Caravaggio and the Painters of the North
From 21 June to 18 September 2016
From 05 February to 12 May 2013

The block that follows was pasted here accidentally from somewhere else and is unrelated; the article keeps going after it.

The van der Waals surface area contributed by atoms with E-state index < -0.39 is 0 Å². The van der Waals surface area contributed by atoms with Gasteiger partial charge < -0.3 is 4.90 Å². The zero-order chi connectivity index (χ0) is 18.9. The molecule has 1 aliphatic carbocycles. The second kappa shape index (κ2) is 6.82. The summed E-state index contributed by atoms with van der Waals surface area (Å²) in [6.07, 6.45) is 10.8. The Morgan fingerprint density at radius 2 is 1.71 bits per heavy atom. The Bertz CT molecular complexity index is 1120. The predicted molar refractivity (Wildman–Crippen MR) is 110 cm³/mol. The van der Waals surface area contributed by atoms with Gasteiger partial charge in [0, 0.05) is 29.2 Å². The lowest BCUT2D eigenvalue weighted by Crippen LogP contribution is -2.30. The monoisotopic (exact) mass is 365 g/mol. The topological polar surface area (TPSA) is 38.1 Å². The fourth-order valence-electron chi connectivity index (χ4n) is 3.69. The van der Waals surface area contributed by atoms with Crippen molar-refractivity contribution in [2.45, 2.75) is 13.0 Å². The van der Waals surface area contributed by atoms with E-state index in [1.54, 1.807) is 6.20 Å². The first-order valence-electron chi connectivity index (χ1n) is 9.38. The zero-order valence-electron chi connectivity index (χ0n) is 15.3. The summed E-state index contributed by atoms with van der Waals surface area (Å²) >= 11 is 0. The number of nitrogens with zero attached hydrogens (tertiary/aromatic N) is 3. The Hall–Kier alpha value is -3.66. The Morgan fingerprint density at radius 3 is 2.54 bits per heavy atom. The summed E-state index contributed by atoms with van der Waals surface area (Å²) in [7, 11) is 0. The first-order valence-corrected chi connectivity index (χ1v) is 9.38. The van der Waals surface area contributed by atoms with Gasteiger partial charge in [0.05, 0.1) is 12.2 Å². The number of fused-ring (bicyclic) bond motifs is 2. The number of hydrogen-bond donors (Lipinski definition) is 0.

The principal aim of this exhibition is to offer an analysis of the practice of painting outdoors as a factor within the transformation and modernisation of 19th-century art. In general, this practice is generally associated with Impressionism. In fact, although Monet, Renoir, Sisley and Pissarro first started to exhibit their works in the photographer Nadar’s studio in 1874, plein air painting had already existed for nearly a century and the execution of studies painted outdoors were a key part of a landscape painter’s training from the late 18th century onwards. They subsequently became a fundamental element within naturalism and their importance as a modernising factor within painting lasted until the end of the 19th century. The exhibition will bring together around 100 works and it will span a chronological period from 1780 to 1900. It starts with work by some of the founders of plein air landscape painting such as Pierre-Henri de Valenciennes and Thomas Jones, and continues through the work of figures such as Turner, Constable, Corot, Rousseau, Courbet, Daubigny and all the great figures of Impressionism, concluding at the end of the century with Van Gogh and Cézanne among many other key names. The exhibition is curated by Juan Ángel López, Curator of the Carmen Thyssen-Bornemisza Collection at the Museo Thyssen-Bornemisza in Madrid.